JENNIFER LóPEZ AYALA
May 12, 2023 -July 16, 2023
The indivisibility of space and self-perception and the resulting question of the existential nature of space permeates the main work of Jennifer López Ayala. Her particular interest lies in the "injured space" and the themes of pain, trauma, and healing in the tension between the individual and the collective. For López Ayala, the physicality and reality of pain, as well as the localization of vulnerability in space, are at the center of her work. Each space has for her a memory of pain, an aesthetic fracture, a wound, and a secret that reveal themselves in the act of exhibiting, seeing, and remembering.
The artist's site-specific, space-penetrating installations and assemblages are characterized by characteristic eggshells and a strictly geometrically structured composition. Beyond the iconographic or symbolic significance of the egg, such as a symbol of life and fertility, the eggshell serves not only as a narrative but also advances as a new "painterly" medium - analogous to the color dots of a pointillistic painting.
In her installations, Jennifer López Ayala attempts to expose the essence of a specific space in all its facets and to explore the potentials of space as well as its physical possibilities and limitations. She constantly dissects existing spatial structures to question spatial boundaries and predefined ranges of motion and to counter them with new structures and movement spaces. This creates an ambivalent interplay of fundamental, ontologically shaped spatial experiences that penetrate each other, bringing to mind the reference to one's self.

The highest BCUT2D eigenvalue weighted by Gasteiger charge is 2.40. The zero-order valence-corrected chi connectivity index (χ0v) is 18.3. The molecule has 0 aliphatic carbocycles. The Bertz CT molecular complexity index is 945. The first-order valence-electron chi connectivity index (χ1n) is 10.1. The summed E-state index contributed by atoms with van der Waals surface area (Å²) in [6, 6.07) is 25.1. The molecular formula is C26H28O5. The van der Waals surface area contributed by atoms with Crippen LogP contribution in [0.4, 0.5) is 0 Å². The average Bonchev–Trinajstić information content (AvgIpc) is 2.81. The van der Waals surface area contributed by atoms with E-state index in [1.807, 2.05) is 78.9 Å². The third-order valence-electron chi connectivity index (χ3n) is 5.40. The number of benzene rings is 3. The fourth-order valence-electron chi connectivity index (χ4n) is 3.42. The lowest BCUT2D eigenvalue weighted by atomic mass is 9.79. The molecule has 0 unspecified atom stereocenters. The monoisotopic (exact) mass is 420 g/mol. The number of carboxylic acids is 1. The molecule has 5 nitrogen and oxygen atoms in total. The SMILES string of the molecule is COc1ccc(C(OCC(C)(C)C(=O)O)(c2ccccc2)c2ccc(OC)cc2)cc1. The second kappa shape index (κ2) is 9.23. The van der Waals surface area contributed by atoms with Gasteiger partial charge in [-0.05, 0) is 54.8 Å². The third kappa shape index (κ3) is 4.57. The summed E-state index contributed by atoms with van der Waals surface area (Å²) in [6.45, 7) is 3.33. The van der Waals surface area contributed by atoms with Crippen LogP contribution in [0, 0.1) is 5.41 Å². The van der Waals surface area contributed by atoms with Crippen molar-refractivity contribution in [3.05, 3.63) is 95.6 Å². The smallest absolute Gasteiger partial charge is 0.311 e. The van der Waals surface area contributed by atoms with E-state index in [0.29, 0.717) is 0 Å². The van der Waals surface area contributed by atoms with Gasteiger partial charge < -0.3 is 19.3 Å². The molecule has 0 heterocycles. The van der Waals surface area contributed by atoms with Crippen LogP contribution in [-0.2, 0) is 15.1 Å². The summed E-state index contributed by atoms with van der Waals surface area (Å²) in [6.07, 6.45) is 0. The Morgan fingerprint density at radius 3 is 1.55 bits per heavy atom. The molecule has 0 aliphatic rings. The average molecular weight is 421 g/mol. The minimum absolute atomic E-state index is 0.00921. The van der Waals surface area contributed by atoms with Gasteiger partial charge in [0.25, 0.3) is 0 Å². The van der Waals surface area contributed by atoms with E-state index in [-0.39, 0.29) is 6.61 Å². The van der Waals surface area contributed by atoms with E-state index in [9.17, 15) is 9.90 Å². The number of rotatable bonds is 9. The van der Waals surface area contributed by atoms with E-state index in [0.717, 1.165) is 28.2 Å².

Against this backdrop, in the installation Bring Back My Memories - Optogenetics Part II (2022), López Ayala also raises the question of processing pain and trauma. How is it localized in memory, body, or space? The installation allows an immersive spatial experience in darkness under UV light directly related to optogenetics. This neurobiological research direction traces the memory process in the brain using fluorescent proteins. The eggshells are thinly coated with lacquer to be illuminated under UV light and emerge as broken bodies. Like memorials, the fractured bodies remind us of the transmission of traumas across generations and are a reference to the healing effect of collective memory.
Ultimately, Jennifer López Ayala's installations focus on the viewers, who are confronted with the vagueness and ambiguity of feelings and sensations regarding the spatial experience. Not every experienced space is always apparent in terms of what one feels towards it or within it, just as it is not always easy to formulate how one feels at the moment. The artist thus refers to fragmentation in coping with traumatic experiences. When people have traumatic experiences, they often tend to split them into fragments. This makes the unimaginable more bearable, as the affected individuals are not forced to remember the entire traumatic experience. Jennifer López Ayala understands her installations as bringing together these fragments, which combine in the act of exhibiting and viewing to form a new body or space.
The exhibition OPTOGENETICS brings together for the first time Jennifer López Ayala's Memorials of Optogenetics with the installation Bring Back My Memories - Optogenetics Part II (2022), which was last shown in the exhibition Yesterday, today, tomorrow at the ZERO Foundation in Düsseldorf.